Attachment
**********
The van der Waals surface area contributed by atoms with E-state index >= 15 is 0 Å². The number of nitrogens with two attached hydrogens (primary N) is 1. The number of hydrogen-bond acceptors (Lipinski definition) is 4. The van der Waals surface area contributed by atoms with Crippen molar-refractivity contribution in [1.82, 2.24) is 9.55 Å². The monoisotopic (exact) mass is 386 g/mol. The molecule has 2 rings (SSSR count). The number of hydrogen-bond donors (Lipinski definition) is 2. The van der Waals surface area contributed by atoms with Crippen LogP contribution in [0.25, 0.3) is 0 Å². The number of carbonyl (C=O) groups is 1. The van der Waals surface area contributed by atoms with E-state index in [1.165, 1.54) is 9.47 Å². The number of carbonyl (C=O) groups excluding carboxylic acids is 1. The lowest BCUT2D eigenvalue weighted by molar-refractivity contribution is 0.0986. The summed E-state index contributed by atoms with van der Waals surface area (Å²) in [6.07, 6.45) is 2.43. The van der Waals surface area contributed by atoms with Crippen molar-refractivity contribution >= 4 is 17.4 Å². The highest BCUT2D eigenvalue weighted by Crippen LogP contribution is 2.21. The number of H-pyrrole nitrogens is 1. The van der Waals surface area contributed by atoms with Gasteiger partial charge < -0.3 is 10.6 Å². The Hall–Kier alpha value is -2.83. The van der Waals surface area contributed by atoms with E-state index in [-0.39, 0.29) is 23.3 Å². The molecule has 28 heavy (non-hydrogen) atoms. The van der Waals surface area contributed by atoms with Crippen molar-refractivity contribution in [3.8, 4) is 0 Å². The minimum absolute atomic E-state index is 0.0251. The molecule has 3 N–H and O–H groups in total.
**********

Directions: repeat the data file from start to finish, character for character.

The van der Waals surface area contributed by atoms with E-state index >= 15 is 0 Å². The number of nitrogens with two attached hydrogens (primary N) is 1. The number of hydrogen-bond acceptors (Lipinski definition) is 4. The van der Waals surface area contributed by atoms with Crippen molar-refractivity contribution in [1.82, 2.24) is 9.55 Å². The monoisotopic (exact) mass is 386 g/mol. The molecule has 2 rings (SSSR count). The number of hydrogen-bond donors (Lipinski definition) is 2. The van der Waals surface area contributed by atoms with Crippen LogP contribution in [0.25, 0.3) is 0 Å². The number of carbonyl (C=O) groups is 1. The van der Waals surface area contributed by atoms with E-state index in [1.165, 1.54) is 9.47 Å². The number of carbonyl (C=O) groups excluding carboxylic acids is 1. The lowest BCUT2D eigenvalue weighted by molar-refractivity contribution is 0.0986. The summed E-state index contributed by atoms with van der Waals surface area (Å²) in [6.07, 6.45) is 2.43. The van der Waals surface area contributed by atoms with Crippen molar-refractivity contribution >= 4 is 17.4 Å². The highest BCUT2D eigenvalue weighted by Crippen LogP contribution is 2.21. The number of H-pyrrole nitrogens is 1. The van der Waals surface area contributed by atoms with Gasteiger partial charge < -0.3 is 10.6 Å². The Hall–Kier alpha value is -2.83. The van der Waals surface area contributed by atoms with E-state index in [-0.39, 0.29) is 23.3 Å². The molecule has 28 heavy (non-hydrogen) atoms. The van der Waals surface area contributed by atoms with Crippen molar-refractivity contribution in [3.8, 4) is 0 Å². The minimum absolute atomic E-state index is 0.0251. The molecule has 3 N–H and O–H groups in total.